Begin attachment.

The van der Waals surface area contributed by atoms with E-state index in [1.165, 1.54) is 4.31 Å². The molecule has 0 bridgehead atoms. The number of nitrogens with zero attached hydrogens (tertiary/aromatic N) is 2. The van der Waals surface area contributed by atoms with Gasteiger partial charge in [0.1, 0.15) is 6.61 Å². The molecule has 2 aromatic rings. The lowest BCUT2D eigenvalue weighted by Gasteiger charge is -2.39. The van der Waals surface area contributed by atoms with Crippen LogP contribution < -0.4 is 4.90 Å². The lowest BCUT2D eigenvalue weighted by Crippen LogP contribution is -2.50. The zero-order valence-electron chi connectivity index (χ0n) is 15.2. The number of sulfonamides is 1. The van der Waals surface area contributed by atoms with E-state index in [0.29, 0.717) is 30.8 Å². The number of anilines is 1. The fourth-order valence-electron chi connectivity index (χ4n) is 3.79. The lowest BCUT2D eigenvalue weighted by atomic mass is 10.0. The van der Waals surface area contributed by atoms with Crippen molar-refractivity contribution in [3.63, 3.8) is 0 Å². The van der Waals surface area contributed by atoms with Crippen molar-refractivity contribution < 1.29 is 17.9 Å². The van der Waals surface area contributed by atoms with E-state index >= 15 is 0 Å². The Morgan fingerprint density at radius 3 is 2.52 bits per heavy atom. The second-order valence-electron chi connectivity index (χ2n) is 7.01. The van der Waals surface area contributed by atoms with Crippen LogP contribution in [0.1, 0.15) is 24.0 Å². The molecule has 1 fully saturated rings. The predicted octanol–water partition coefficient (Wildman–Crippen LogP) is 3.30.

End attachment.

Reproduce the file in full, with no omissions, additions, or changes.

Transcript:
The van der Waals surface area contributed by atoms with E-state index in [1.165, 1.54) is 4.31 Å². The molecule has 0 bridgehead atoms. The number of nitrogens with zero attached hydrogens (tertiary/aromatic N) is 2. The van der Waals surface area contributed by atoms with Gasteiger partial charge in [0.1, 0.15) is 6.61 Å². The molecule has 2 aromatic rings. The lowest BCUT2D eigenvalue weighted by Gasteiger charge is -2.39. The van der Waals surface area contributed by atoms with Crippen LogP contribution < -0.4 is 4.90 Å². The lowest BCUT2D eigenvalue weighted by Crippen LogP contribution is -2.50. The zero-order valence-electron chi connectivity index (χ0n) is 15.2. The number of sulfonamides is 1. The van der Waals surface area contributed by atoms with E-state index in [0.29, 0.717) is 30.8 Å². The number of anilines is 1. The fourth-order valence-electron chi connectivity index (χ4n) is 3.79. The lowest BCUT2D eigenvalue weighted by atomic mass is 10.0. The van der Waals surface area contributed by atoms with Crippen molar-refractivity contribution in [3.63, 3.8) is 0 Å². The van der Waals surface area contributed by atoms with Crippen molar-refractivity contribution < 1.29 is 17.9 Å². The van der Waals surface area contributed by atoms with E-state index >= 15 is 0 Å². The Morgan fingerprint density at radius 3 is 2.52 bits per heavy atom. The second-order valence-electron chi connectivity index (χ2n) is 7.01. The van der Waals surface area contributed by atoms with Crippen LogP contribution in [0.1, 0.15) is 24.0 Å². The molecule has 1 fully saturated rings. The predicted octanol–water partition coefficient (Wildman–Crippen LogP) is 3.30.